“More and more, they’re recognizing the physical principles that contribute to their ability, and that pleases me,” Laws told Discover Magazine. As a teacher who loves both ballet and physics, Laws suggests slight modifications to a dancer’s moves through careful analysis of the underlying physics. These changes greatly affect the end result for many of the dancers in his course—especially as the dance moves increase in difficulty.
There may not be a more infamously difficult move in ballet than the 32 single-footed pirouettes in Swan Lake. The physics behind this continuous turn after turn? Perpetual motion! See more on the marriage of physics and ballet in TED-Ed’s explanation of the “hardest move”.
In the 1955 Tony-award winning Broadway musical, Damn Yankees, a long suffering DC fan makes a pact with the Devil to elevate his beloved team to win the pennant. Alas, apparently without such a pact, the real-life Washington Nationals have never played in the World Series. But maybe this year will be different--and it will be as a result of STEM!
Washington, DC experienced a drought of 33 years without a hometown baseball team. This interminable period was all the more painful with new teams and growing media coverage of America’s past-time on radio, TV and print. So there is more than a little bit of glee as the Washington Nationals find themselves in first place this season in the National League East with one of the best win/loss percentages nationwide. And they have 120 homeruns to date, well above the National League average of 100 homeruns.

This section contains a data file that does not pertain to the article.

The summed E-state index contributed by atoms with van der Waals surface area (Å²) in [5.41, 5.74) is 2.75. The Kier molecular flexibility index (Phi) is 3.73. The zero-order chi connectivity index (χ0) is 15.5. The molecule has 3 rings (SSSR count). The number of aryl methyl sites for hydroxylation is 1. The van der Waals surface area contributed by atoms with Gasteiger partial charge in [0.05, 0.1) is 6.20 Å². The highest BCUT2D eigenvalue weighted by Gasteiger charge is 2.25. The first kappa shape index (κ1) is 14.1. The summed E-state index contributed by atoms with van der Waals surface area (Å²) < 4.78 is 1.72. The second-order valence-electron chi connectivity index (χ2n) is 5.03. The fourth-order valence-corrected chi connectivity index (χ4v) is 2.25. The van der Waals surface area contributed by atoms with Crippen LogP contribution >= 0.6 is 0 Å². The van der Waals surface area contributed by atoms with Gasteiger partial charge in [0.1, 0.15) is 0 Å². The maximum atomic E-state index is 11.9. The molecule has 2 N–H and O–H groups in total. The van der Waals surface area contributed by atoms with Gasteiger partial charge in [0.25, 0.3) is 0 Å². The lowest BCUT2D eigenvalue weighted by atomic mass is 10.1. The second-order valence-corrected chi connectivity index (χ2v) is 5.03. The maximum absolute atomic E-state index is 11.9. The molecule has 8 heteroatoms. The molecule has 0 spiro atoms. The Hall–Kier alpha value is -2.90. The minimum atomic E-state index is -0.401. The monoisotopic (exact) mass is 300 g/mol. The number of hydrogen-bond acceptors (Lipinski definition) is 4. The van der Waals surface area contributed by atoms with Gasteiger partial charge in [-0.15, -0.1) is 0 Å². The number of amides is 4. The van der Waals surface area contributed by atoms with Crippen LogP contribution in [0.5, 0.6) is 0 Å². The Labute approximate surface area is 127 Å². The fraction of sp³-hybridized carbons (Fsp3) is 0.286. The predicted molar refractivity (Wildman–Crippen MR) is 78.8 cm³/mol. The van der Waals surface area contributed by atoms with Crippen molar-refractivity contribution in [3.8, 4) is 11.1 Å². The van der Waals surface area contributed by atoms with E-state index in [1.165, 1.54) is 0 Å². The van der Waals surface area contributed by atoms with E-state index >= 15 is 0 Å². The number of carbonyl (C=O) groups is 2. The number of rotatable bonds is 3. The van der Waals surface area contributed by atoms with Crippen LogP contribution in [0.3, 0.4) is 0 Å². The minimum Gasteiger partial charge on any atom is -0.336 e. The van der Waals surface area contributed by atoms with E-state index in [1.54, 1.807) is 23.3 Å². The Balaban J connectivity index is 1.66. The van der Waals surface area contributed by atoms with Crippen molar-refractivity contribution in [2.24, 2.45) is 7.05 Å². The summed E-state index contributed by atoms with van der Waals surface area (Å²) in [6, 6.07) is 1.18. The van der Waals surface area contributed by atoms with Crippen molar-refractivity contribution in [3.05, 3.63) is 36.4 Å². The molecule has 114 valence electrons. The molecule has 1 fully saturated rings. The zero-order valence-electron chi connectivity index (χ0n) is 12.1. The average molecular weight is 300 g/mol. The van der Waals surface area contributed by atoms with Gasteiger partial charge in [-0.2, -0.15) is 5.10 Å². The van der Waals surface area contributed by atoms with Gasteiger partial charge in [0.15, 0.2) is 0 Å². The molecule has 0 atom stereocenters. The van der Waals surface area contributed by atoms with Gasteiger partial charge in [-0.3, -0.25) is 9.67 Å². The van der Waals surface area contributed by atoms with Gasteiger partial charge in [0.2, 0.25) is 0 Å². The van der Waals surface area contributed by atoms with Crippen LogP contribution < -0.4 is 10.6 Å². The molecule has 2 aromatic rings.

Physics could help push them over the bar. Alan M. Nathan, Professor Emeritus of Physics at University of Illinois, has a website called the Physics of Baseball in which he studies the underlying science behind the game. He is most interested in the physics governing the baseball-bat collision and the subsequent flight of the baseball. A recent Washington Post article described Nathan’s research into the many factors that affect the trajectory of a hit, including elevation, air temperature, air pressure, humidity and wind speed. A small 5 mph breeze blowing away from the batter, for example, can carry a ball an extra 18-19 feet, sometimes making the difference between an out and a home run. Nathan also showed that every ten degree increase in temperature similarly added to the distance of fly balls. In fact, an analysis of 22,215 games, spanning the 2000–11 regular baseball seasons showed that runs scored, batting average, slugging percentage, on-base percentage, and home runs significantly increased while walks significantly decrease in warm weather compared to cold weather.
Is every batter reviewing his or her physics knowledge as he or she steps up to the plate? Unlikely, of course. But many years of practicing and playing baseball instill in players the instinctive knowledge they need to be successful when they are at bat. In the immortal words of that famous philosopher, Yogi Berra, “How can you think and hit at the same time?”
In baseball, instinctive knowledge is enough. Not so in life and work. Clearly we must provide many years of hands-on practice in STEM to provide young people the knowledge—both instinctive and conscious--they need to succeed in a changing economy.
Go Nats! Go STEM literacy for all high school graduates!
Photo courtesy of federalbaseball.com